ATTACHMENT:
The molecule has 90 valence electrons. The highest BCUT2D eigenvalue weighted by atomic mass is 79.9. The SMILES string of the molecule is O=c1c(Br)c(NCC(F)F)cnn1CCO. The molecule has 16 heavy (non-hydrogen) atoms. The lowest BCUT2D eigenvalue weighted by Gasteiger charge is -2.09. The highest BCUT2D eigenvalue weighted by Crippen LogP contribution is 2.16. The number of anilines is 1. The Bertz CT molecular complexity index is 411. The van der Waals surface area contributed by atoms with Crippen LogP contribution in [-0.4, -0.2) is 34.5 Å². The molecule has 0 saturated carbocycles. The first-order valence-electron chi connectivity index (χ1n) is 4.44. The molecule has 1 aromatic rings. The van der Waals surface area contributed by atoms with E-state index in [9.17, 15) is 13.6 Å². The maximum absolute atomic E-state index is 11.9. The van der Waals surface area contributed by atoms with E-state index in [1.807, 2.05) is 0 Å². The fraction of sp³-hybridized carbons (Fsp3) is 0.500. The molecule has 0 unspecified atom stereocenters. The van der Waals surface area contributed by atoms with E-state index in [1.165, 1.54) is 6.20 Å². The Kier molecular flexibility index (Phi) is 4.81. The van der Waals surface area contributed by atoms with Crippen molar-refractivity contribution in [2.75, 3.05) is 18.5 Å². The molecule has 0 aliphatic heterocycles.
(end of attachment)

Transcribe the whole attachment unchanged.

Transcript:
The molecule has 90 valence electrons. The highest BCUT2D eigenvalue weighted by atomic mass is 79.9. The SMILES string of the molecule is O=c1c(Br)c(NCC(F)F)cnn1CCO. The molecule has 16 heavy (non-hydrogen) atoms. The lowest BCUT2D eigenvalue weighted by Gasteiger charge is -2.09. The highest BCUT2D eigenvalue weighted by Crippen LogP contribution is 2.16. The number of anilines is 1. The Bertz CT molecular complexity index is 411. The van der Waals surface area contributed by atoms with Crippen LogP contribution in [-0.4, -0.2) is 34.5 Å². The molecule has 0 saturated carbocycles. The first-order valence-electron chi connectivity index (χ1n) is 4.44. The molecule has 1 aromatic rings. The van der Waals surface area contributed by atoms with E-state index in [9.17, 15) is 13.6 Å². The maximum absolute atomic E-state index is 11.9. The van der Waals surface area contributed by atoms with E-state index in [1.807, 2.05) is 0 Å². The fraction of sp³-hybridized carbons (Fsp3) is 0.500. The molecule has 0 unspecified atom stereocenters. The van der Waals surface area contributed by atoms with E-state index in [1.165, 1.54) is 6.20 Å². The Kier molecular flexibility index (Phi) is 4.81. The van der Waals surface area contributed by atoms with Crippen molar-refractivity contribution in [2.75, 3.05) is 18.5 Å². The molecule has 0 aliphatic heterocycles.